Most Torontonians know real estate is a good investment, but many aren’t entirely sure how it works. What does the process look like? The truth is, there a few basic investment strategies, and they all come with their own pros and cons. While each one can be lucrative, knowing the essentials will help you determine which approach is right for you.
Here are four different real estate investments for beginners to consider…
1) Purchase a home
The most common way to invest in real estate is by purchasing a home to call your own. By buying a property, maintaining it, and slowly paying off the loan you take to make your purchase, you can build your equity and secure your future. Here’s how it works.
While you own your home after closing, your lender still has a stake in it. The portion you own outright grows every time you make a mortgage payment. Through this process, you build equity—a valuable asset that you can tap into when you need it.
At the same time, your home will almost certainly be growing value. While the market changes year-to-year, Toronto real estate typically appreciates at about 5 to 6 per cent annually. The result can be a sizeable profit when you decide to sell.
2) Buy and hold
Buying and holding is a long-term strategy whereby an investor purchases a piece of property and rents it out over an extended period. When it’s done right, this method provides the best of both worlds: passive monthly income, and a tidy profit when it’s eventually time to sell.
It’s important to understand the work that goes into being a landlord. It means learning and adhering to the residential tenancies act, maintaining your property and access to all essential services, and responding to tenants in a timely manner. Depending on how much time you have to give, working with a property manager may be advisable.
The success of this strategy hinges largely on your ability to find the right space. That means choosing an in-demand property type in a popular or up-and-coming location. Fortunately, a knowledgeable local agent can help you find the ideal place.
3) Fix and flip
Favoured by enterprising real estate investors, a fix-and-flip strategy consists of purchasing a property, renovating it extensively, and then selling it relatively quickly at a profit. This approach can be quite labour-intensive, making it well suited for those who enjoy the process.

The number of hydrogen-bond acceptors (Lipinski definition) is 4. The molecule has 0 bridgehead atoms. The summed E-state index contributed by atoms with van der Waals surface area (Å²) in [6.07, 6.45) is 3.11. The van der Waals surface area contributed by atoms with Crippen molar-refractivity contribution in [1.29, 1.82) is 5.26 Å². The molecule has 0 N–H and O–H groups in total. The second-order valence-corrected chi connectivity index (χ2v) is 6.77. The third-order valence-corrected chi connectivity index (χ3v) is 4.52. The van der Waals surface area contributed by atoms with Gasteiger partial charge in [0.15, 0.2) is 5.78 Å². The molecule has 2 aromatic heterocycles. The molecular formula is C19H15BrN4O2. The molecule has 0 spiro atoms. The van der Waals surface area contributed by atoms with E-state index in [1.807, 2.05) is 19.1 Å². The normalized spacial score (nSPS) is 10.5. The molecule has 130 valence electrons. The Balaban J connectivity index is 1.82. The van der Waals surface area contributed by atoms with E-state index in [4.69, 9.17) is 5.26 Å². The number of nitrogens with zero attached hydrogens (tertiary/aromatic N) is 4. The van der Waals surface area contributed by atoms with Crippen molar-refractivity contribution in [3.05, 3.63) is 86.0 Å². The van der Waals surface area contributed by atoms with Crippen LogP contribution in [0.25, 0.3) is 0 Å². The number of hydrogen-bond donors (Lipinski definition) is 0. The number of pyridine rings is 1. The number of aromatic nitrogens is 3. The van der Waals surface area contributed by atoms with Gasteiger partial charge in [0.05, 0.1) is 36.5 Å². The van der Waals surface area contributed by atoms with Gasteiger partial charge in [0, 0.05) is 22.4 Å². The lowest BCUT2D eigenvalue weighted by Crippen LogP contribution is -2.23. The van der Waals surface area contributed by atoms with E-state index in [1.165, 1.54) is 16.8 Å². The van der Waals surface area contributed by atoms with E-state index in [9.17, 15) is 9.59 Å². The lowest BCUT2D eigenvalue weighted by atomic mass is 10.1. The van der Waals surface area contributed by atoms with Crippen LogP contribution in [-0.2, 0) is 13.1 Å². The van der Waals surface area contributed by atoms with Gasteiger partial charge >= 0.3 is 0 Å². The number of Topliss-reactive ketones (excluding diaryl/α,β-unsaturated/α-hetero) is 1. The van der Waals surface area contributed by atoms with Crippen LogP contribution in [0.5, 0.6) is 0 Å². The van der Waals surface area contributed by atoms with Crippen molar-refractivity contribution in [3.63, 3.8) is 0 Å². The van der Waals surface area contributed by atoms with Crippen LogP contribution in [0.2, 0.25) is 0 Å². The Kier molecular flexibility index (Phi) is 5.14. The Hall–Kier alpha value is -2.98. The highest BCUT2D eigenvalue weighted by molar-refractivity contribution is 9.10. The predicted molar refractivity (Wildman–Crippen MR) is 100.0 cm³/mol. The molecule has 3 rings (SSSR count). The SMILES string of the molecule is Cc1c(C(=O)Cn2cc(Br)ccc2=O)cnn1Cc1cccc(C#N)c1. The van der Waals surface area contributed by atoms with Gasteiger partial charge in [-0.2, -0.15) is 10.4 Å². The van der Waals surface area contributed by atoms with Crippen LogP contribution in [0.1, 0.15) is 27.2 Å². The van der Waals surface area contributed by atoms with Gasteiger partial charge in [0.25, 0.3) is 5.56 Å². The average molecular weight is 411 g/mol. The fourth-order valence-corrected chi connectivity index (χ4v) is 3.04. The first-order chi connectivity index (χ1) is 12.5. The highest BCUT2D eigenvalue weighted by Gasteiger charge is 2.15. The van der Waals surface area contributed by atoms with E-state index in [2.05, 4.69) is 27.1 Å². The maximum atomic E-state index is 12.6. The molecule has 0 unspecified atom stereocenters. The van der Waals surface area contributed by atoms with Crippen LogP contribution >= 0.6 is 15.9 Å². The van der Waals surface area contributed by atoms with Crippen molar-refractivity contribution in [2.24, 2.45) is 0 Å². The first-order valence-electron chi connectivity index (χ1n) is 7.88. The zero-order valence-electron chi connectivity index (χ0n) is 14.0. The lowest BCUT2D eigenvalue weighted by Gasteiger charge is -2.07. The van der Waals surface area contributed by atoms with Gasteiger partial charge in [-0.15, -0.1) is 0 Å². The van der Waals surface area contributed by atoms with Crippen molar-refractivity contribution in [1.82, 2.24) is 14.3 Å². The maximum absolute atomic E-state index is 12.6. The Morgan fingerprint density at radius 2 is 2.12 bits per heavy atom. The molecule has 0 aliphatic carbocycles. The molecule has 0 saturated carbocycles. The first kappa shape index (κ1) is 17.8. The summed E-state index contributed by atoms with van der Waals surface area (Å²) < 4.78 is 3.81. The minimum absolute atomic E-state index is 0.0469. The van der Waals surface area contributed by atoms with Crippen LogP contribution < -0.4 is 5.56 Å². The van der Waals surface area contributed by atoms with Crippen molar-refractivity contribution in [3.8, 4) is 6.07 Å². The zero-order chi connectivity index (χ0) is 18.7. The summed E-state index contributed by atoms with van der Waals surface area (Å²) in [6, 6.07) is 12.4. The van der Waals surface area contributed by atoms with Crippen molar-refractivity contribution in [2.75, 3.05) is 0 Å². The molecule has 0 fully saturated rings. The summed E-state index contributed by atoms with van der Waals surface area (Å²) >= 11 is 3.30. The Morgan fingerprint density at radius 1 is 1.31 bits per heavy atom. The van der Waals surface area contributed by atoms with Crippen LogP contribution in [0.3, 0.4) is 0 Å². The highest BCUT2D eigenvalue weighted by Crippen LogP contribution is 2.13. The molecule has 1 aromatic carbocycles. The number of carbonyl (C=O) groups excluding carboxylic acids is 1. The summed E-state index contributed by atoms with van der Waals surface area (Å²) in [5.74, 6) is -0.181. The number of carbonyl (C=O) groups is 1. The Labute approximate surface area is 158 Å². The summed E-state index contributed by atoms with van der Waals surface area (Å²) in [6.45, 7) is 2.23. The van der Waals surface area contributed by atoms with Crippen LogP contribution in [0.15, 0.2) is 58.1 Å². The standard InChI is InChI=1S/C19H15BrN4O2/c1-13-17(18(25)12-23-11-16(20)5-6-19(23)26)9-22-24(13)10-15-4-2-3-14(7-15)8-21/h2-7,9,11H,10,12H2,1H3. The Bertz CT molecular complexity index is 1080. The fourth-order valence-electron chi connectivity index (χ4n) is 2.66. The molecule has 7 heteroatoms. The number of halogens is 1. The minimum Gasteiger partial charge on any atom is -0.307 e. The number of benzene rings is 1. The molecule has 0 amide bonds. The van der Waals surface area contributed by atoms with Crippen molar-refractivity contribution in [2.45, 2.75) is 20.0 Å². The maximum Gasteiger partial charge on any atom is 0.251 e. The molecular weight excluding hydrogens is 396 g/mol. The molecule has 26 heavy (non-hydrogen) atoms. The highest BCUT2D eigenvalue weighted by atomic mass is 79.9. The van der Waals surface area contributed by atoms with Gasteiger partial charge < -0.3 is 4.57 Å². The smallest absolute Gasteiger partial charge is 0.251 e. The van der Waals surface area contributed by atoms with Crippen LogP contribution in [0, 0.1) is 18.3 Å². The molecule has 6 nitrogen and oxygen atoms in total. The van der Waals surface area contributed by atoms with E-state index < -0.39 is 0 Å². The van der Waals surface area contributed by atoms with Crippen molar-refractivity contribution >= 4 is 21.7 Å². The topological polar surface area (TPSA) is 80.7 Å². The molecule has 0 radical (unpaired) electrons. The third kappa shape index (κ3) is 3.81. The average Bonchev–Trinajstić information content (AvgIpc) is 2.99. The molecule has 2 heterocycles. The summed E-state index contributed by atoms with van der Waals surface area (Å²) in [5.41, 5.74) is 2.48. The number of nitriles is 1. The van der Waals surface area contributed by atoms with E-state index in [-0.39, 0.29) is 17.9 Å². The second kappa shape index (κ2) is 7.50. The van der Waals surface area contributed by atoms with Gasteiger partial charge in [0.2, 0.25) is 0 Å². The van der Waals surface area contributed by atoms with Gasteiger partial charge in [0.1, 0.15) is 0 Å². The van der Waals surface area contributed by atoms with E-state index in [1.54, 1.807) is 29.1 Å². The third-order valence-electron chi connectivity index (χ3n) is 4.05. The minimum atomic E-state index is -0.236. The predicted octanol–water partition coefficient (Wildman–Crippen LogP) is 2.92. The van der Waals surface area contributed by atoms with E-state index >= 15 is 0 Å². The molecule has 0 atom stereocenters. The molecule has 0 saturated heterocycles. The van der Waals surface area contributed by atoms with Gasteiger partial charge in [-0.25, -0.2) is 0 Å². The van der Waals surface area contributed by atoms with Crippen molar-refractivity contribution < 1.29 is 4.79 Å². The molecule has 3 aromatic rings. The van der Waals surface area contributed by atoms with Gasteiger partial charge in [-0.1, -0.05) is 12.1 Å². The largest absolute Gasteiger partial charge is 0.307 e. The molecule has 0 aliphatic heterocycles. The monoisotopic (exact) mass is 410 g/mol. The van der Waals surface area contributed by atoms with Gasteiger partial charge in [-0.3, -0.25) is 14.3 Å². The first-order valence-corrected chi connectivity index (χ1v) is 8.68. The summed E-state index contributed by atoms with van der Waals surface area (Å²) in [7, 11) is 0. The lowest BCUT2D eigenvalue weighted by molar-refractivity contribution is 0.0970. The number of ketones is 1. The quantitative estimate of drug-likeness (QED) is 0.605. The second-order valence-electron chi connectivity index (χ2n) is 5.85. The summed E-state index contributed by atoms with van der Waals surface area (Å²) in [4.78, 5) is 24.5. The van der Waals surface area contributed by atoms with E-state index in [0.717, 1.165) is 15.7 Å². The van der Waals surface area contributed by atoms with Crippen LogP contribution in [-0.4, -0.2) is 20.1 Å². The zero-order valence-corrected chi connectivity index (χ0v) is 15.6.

First, you’ll need to find a property at below market value that checks all the relevant boxes. It should be a place that requires more work than most buyers are willing to put in—but one that’s not a total money pit. From there, you’ll need to budget for closing, renovation, and carrying costs. Once the property has been flipped, you’ll have to find a buyer and go through the selling process.
Research, business planning, coordination, and follow-through—you’ll need to do it all if you’re planning to fix and flip a home. If you have the time and are dedicated, there is the potential to make an impressive, relatively quick profit.
Compared to other methods of property investing, REITs tend to be hands-off. Real Estate Investment Trusts (REITs) are units similar to shares, and they’re traded on the open market. Here’s how it works.
Investor money allows REITs to purchase pieces of property, which could include anything from housing complexes to retail buildings. The rents collected go in part toward expenses, but most of this income is distributed to those who invested.
Going this route will allow you to avoid the responsibilities of being a landlord, and get into the investment game without a lot of capital. On the other hand, you won’t have the same access to leverage as you would with a piece of real estate. In many cases, you can get a significant loan to buy a property and rent it out—and maximize your returns as its value rises.
The potential benefits of investing in real estate are significant, but getting started can seem intimidating. By getting familiar with the landscape—and working with a knowledgeable agent—you can make this type of investment work for you.
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